GreatHorn’s second annual Email Security: Trends, Challenges, and Benchmark Survey Report includes insights from over 1,000 information security and white-collar professionals.
Today, we released our annual benchmark survey report on the state of email security. Conducted every year (well the last two years anyway), this report provides a way for IT and InfoSec professionals to understand what’s “normal” when it comes to email security and identify the areas where they can improve. Here’s a snapshot of a few of the key questions, but you’ll want to download the report to get the full picture.
“Which of the following types of email do you/your users see in your inboxes (NOT what gets quarantined)?”
As you can see in the chart, it’s not just the sophisticated and personalized phishing attacks that evade email security filters.
Traditional email security can’t keep up
Despite a multi-layered defense strategy that includes an average of more than two email security solutions, 49.8% of respondents see malicious emails reach their inboxes every week. In the past three months, more than 1 in 5 respondents (22%) reported experiencing a data breach (defined as a compromised account, loss of confidential data, credentials, fraudulent financial transaction) due to an email-borne attack. Since last year, there’s been a steep rise in email remediation rates from 20% of respondents needing to take direct actions every week to more than 34% this year. More than one-quarter of email security professionals report that payload attacks (e.g. malicious/suspicious attachments or links)—despite being the threats most heavily guarded against—are still making it through their cybersecurity defenses.
Nearly half of white-collar professionals reported “nothing but spam” in their inboxes
Frighteningly, our data also shows that nearly half (48.5%) of white-collar professionals reported “nothing but spam,” but only 16.4% of email security professionals said the same. That means that two-thirds of white-collar professionals mischaracterize sophisticated email threats as “just spam.”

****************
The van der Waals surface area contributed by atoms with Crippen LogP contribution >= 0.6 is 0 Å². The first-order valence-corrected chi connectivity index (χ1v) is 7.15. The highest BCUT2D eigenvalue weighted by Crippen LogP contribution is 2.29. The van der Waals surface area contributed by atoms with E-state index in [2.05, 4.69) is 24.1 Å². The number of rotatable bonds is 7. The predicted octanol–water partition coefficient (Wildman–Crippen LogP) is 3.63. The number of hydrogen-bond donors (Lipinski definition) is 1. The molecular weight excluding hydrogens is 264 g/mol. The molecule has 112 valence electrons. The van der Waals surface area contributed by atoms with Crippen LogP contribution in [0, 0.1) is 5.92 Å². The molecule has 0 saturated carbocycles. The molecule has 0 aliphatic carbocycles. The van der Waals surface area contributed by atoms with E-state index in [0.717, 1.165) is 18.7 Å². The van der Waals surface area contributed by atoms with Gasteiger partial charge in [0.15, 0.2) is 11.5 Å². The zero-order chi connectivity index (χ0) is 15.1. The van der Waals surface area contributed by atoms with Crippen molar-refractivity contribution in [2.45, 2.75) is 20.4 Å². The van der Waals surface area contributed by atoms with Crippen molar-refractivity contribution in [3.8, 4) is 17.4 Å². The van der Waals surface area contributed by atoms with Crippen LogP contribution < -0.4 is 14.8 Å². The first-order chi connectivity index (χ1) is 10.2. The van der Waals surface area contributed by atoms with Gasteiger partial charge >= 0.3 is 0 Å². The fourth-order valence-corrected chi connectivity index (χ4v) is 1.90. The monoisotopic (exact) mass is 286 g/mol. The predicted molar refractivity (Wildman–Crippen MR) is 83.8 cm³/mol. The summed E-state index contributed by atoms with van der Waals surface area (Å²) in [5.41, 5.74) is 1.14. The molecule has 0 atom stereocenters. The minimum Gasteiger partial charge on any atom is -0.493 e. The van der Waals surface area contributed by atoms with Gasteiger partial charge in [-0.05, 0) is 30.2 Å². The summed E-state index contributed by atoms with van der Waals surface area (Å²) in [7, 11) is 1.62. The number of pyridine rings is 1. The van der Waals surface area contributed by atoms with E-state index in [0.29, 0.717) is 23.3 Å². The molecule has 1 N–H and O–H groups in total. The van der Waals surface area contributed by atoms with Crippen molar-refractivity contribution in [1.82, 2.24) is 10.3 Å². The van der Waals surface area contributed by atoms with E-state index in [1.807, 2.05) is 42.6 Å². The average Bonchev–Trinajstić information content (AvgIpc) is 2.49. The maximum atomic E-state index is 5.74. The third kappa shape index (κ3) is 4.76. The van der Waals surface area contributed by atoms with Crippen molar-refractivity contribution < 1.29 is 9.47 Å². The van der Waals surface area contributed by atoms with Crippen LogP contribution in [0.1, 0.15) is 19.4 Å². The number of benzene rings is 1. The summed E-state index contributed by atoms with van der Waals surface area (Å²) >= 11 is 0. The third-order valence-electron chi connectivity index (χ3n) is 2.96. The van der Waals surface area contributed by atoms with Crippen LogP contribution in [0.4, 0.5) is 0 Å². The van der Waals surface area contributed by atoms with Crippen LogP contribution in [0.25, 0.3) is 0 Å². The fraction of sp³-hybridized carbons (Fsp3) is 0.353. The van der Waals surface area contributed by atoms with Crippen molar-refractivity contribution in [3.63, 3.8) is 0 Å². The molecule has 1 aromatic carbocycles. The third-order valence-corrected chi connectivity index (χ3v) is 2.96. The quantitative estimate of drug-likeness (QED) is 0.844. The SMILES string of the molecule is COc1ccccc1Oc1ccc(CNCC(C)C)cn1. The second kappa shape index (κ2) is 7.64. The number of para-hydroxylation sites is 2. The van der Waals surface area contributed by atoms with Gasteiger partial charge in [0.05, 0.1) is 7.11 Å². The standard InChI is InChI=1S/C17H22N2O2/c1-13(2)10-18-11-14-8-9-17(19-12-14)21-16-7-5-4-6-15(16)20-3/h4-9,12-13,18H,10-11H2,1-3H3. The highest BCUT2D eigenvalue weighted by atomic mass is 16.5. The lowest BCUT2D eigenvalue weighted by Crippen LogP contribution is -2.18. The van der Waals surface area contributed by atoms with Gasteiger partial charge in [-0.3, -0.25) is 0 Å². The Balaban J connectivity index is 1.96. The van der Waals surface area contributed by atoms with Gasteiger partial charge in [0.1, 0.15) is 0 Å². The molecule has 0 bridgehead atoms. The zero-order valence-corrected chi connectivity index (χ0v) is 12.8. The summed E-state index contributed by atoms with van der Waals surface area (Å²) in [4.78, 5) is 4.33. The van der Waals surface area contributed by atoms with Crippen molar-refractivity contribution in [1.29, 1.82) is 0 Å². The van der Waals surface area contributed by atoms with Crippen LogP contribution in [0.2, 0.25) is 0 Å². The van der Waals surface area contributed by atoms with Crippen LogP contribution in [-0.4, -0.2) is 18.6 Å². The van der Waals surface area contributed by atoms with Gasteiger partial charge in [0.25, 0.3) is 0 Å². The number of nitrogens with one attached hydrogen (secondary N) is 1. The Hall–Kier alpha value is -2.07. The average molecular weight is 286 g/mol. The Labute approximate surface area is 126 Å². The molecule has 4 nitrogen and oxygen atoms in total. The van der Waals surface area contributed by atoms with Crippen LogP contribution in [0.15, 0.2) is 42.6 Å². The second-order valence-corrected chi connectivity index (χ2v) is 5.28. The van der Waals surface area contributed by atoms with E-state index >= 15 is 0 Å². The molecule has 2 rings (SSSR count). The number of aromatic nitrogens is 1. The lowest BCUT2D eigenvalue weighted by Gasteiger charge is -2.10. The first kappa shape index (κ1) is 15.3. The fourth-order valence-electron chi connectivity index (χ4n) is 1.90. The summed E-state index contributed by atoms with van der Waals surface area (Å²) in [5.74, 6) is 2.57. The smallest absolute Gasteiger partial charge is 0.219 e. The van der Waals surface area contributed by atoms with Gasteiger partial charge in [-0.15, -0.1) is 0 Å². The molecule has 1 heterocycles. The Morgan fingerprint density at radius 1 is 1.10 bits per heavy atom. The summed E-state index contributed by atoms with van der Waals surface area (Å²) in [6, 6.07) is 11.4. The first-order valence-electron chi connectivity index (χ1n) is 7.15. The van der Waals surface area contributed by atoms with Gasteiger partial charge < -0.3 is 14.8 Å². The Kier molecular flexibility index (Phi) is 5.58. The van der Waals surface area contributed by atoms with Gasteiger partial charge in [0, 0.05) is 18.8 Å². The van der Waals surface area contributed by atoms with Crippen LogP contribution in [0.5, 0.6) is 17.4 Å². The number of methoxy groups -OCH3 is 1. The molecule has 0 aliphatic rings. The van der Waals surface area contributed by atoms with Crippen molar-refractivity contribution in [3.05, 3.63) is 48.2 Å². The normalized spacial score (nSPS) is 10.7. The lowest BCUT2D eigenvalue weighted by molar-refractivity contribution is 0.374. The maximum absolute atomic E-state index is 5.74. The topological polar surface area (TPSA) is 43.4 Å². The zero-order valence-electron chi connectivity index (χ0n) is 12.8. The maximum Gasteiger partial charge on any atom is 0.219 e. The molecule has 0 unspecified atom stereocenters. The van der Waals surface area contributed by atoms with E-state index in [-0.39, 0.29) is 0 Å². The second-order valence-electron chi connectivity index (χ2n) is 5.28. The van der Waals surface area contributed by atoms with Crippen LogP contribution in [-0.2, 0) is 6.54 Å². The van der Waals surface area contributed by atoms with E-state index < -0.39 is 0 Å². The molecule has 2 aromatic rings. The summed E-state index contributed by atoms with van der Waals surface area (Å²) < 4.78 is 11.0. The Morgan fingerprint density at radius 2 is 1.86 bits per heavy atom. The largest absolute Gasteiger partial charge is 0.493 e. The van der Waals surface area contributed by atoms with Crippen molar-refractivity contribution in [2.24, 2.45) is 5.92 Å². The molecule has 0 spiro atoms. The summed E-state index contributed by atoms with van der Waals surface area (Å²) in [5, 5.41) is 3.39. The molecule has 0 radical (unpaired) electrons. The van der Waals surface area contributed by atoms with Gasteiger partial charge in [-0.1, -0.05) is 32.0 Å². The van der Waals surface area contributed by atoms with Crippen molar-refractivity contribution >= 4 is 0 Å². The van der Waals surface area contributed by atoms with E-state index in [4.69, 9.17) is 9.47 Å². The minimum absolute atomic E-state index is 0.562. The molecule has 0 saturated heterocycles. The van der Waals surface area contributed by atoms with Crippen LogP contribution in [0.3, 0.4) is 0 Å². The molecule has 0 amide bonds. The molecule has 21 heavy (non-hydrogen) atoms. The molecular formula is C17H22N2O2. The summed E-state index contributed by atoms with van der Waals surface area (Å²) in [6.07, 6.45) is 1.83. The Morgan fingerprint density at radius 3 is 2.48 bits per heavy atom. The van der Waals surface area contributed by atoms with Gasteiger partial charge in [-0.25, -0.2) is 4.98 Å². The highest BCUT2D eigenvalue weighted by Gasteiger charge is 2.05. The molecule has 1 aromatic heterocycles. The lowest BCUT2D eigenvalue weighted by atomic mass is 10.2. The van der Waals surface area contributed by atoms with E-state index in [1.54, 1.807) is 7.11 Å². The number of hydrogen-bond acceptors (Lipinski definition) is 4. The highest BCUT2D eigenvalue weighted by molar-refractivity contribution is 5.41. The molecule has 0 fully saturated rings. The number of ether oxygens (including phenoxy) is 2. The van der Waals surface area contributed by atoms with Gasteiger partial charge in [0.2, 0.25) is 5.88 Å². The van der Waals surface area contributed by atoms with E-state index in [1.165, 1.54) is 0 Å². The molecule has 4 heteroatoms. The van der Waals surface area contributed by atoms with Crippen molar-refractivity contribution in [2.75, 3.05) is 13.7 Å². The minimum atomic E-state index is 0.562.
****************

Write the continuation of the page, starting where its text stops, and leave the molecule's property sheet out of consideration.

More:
Individuals with limited or no involvement in email security are 3x more likely to say “I don’t see anything but spam in my inbox” compared to those respondents involved in email security (48.5% vs. 16.4%). This illustrates a clear exposure to risk despite the large sums of money having been spent on cybersecurity awareness training programs. According to recent research, since 2015 more than $1.2 billion has been spent on computer-based training* (Gartner), but simulated phishing click-rates have dropped by only 1% from 2017 to 2018* (2019 Verizon DBIR).
Our findings from this year’s survey beg the question: How can we improve the state of email security?
It’s not an easy task, but a good initial step is to take a step back from the tools and technologies that we so heavily rely on and reconsider how we – as an industry and as IT/security leaders– approach securing email. Email is deep-rooted. It’s been around for decades and so have the security methods. As an industry, we’ve fallen into a pattern.
- We expect email security tools to catch all threats before they reach end-users.
- But, when our technologies fail to do so, we fall back on training and phishing simulations, reducing some risk, but not enough.
- Then, we rely on time-consuming remediation actions like PowerShell scripting to try to stop email attacks before they do more damage.
This pattern creates huge risk exposure – leaving organizations vulnerable. As email threats become more sophisticated, we need to reconsider how people, process, and technology intersect.
- Identify the business processes that are easily exploited by cybercriminals. Establish processes such as “wire transfers cannot be authorized over email” or “HR information cannot be transmitted over email” to narrow some of the most dangerous gaps. Work out additional policies that address your organization’s specific risk profile.
- Recognize that your employees are not your biggest vulnerability but your most valuable defense. When given the correct tools and context, people will often make the right decision. Educate your employees in the moment of risk, not just theoretically in big lectures, phishing simulations, or annual computer-based trainings classes. Contextually, within their actual inboxes, explain why a suspicious message may be a threat and also give real-world advice on what to look for to help determine legitimacy.
- Lastly, IT and InfoSec teams must view technology as an enabler – not a totality. Clearly, advanced technologies are necessary for threat detection and blocking, but can also be used to educate end-users in the moment of risk and to reinforce business processes by putting reminders on relevant emails. Teams should also realize that there is no silver bullet, remediation will always be necessary, so give your IT and InfoSec teams the automated tools necessary to quickly find and remove threats from inboxes. These automated tools are often an afterthought in traditional email security gateways.
We asked respondents how often direct remediation and/or incident response actions are necessary (i.e. suspending compromised accounts, PowerShell scripting, resetting compromised third-party accounts, etc.).
Since last year, there’s been a steep rise in remediation rates from 20% of respondents needing to take direct email remediation actions every week to more than 34% this year.